You should identify which of your funds or assets have limits on their use. If these are internal only – for example your charity has decided to earmark certain funds for a particular purpose – you may be able to re-prioritise these. If they are restricted funds, meaning they cannot be spent at your (trustees) discretion, then they may only be used for a particular and defined purpose. For example, a fundraising appeal may restrict funds to a specific purpose, or if you have a permanent endowment, it may have restrictions on selling it to release funds.
If there are restrictions, in some instances there may be ways to amend these restrictions, but accessing or releasing restricted funds should only be considered if other options such as reserves are not possible. The Commission encourages you to also carefully consider the wider and longer term impacts of making such a decision on your financial resilience and donor relationships. You should seek professional advice on this if you can. The Commission will be as helpful as possible, and offer what guidance we can.
All decisions on such financial matters should normally be taken collectively, and significant decisions and action points noted in writing. We have further more detailed guidance on financial resilience; on charity reserves; and a general tool to help trustees work out what to focus on.
Can I cancel or postpone my charity’s AGM or other key meetings?
Coronavirus is having a major impact on charity events and the government’s health advice may lead to some charities having no choice but to decide to cancel or postpone their AGMs and other critical meetings.
If as trustees, you decide it is necessary to do so, you should record this decision to demonstrate good governance of your charity. This is particularly important if it is not possible to hold your AGM which may make it difficult for you to finalise your annual reports and accounts.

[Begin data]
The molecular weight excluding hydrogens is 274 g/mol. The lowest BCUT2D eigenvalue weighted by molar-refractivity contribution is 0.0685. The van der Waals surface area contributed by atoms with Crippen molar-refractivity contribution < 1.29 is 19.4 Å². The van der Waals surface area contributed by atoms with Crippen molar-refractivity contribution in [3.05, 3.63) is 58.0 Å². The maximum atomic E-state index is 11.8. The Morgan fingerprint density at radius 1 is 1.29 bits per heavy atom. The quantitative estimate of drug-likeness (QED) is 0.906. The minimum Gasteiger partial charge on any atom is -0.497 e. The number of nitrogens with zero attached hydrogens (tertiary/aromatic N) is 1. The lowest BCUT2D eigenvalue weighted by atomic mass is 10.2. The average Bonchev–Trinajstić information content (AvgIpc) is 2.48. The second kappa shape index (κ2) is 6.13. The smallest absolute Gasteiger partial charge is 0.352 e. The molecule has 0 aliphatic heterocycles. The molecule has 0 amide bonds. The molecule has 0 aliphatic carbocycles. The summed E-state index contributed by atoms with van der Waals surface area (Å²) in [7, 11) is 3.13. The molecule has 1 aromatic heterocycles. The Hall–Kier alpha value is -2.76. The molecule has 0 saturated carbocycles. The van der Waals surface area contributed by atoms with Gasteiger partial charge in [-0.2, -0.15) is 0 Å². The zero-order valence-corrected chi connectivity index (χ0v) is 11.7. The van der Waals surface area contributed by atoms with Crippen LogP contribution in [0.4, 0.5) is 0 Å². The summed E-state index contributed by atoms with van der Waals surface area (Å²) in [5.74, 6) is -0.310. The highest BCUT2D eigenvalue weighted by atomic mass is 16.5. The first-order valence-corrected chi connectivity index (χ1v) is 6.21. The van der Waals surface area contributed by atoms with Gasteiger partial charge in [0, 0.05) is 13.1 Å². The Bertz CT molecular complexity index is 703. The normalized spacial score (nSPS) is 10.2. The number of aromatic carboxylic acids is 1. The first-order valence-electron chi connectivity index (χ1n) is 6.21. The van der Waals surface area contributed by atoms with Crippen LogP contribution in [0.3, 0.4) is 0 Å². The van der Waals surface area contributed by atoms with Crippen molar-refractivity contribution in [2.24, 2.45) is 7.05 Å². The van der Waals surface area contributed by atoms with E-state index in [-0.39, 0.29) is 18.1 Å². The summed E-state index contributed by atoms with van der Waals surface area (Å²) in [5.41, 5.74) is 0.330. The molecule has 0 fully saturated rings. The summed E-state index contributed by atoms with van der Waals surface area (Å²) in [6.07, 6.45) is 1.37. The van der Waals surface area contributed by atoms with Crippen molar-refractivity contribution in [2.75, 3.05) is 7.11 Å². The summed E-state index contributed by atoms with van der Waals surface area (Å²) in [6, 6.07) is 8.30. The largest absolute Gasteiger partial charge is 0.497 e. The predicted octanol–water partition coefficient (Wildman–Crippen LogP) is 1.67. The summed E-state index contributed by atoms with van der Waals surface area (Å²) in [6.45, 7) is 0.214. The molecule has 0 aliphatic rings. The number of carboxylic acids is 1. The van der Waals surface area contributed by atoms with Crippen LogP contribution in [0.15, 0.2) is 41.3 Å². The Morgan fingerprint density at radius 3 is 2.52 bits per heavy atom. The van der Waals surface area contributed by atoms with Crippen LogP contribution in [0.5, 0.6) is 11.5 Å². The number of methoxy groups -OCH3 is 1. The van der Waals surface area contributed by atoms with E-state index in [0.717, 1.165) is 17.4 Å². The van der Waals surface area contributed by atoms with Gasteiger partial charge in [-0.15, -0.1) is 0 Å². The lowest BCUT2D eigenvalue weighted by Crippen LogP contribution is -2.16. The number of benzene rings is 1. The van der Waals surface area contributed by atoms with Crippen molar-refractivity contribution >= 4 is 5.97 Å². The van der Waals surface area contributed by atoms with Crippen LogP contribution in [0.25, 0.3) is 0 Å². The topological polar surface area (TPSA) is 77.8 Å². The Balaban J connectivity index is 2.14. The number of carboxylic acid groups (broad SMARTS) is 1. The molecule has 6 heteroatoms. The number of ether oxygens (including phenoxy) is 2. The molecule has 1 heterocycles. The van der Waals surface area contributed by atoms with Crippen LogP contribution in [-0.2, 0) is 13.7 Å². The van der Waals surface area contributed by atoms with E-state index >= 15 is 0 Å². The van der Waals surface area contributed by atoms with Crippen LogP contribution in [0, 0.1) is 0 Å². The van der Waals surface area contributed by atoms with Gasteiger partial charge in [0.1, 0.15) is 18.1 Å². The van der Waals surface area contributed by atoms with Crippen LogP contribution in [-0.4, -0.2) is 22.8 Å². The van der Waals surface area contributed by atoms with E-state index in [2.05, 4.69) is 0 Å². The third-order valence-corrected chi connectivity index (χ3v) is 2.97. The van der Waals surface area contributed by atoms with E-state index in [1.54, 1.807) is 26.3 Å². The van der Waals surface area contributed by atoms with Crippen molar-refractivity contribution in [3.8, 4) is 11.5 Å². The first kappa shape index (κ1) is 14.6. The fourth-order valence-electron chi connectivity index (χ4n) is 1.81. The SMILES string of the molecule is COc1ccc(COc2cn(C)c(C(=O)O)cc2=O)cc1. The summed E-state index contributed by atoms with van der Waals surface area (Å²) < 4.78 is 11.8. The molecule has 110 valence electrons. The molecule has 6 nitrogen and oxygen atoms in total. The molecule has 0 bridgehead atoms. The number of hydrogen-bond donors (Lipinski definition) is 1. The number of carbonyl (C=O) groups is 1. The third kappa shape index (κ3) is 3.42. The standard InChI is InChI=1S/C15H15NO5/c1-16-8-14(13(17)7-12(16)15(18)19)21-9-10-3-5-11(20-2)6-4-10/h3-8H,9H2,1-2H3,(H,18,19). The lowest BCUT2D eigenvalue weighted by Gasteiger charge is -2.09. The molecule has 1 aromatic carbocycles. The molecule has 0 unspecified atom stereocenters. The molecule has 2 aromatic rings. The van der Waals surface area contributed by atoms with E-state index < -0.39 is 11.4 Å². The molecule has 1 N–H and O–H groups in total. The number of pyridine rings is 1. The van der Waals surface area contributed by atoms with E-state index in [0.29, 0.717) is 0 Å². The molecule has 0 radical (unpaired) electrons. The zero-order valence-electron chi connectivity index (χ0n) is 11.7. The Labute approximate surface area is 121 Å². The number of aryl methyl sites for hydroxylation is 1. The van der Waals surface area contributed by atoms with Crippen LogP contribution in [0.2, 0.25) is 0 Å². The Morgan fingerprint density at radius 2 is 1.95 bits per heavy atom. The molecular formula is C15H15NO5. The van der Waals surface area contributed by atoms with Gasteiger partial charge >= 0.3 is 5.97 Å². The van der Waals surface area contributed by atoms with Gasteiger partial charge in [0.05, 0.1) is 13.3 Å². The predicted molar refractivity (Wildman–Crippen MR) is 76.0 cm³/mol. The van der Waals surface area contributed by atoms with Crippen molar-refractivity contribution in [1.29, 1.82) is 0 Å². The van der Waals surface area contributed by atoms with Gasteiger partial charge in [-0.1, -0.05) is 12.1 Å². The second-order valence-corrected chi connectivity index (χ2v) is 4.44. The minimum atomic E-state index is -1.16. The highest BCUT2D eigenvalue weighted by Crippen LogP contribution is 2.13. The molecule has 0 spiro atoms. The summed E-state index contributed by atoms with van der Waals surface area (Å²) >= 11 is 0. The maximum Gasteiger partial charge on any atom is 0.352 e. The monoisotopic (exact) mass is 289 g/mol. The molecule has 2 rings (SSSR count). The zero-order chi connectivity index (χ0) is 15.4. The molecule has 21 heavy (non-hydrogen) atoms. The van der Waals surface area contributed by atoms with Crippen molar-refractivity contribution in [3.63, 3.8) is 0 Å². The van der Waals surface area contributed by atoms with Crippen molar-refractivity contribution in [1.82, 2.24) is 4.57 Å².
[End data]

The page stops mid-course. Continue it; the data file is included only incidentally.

Wherever possible, we would ask you to try to get your annual reports to us on time. However, where the situation impacts on the completion of annual returns and accounts, charities with an imminent filing date can email us.
Email us at: email@example.com
Can I use video, teleconferencing and the internet in place of face-to-face meetings?
In the current situation, it is becoming increasingly difficult to hold face-to-face meetings. Some charities have clauses in their governing documents that allow them to meet virtually or to use telephone facilities, so we advise trustees to check their governing document and see if they can make amendments themselves to facilitate changes as to how or when meetings are held.
Where there is no such clause in your governing document and you decide to hold meetings over the phone or using digital solutions, we will understand but you should record this decision and that you have done this to demonstrate good governance of your charity.
What do I need to report to the Charity Commission?
We appreciate that during the coronavirus pandemic the charity sector will face extremely demanding and ever-changing challenges. Charities’ primary interest, and ours, must be looking after the public and the communities that we serve.
It is ultimately the responsibility of the charity trustees to continue to report serious incidents using our current guidelines, and we will continue to ask trustees to use their judgement in deciding whether an incident is significant in the context of their charity and should be reported to us.
We will continue to prioritise those incidents that place individuals at risk, or incidents that have had a significant impact on a charity’s operations and therefore serious harm to the charity’s work.
Keeping people safe
This pandemic is already giving rise to that spirit of charity and community that brings people together, and we appreciate and value that people will want to help others during the challenges we are all facing. But now more than ever it is critical to ensure that charities protect and safeguard their beneficiaries, volunteers and staff.
This is all the more relevant for those directly helping communities or vulnerable members of society who are self-isolating. Our safeguarding guidance is a source of support on how to keep people safe, and what steps you should take if you identify concerns.
Reporting accounts and finances
The Charity SORP has issued updated guidance about what and how to report.
Other organisations also have resources that may help charities during the COVID-19 crisis.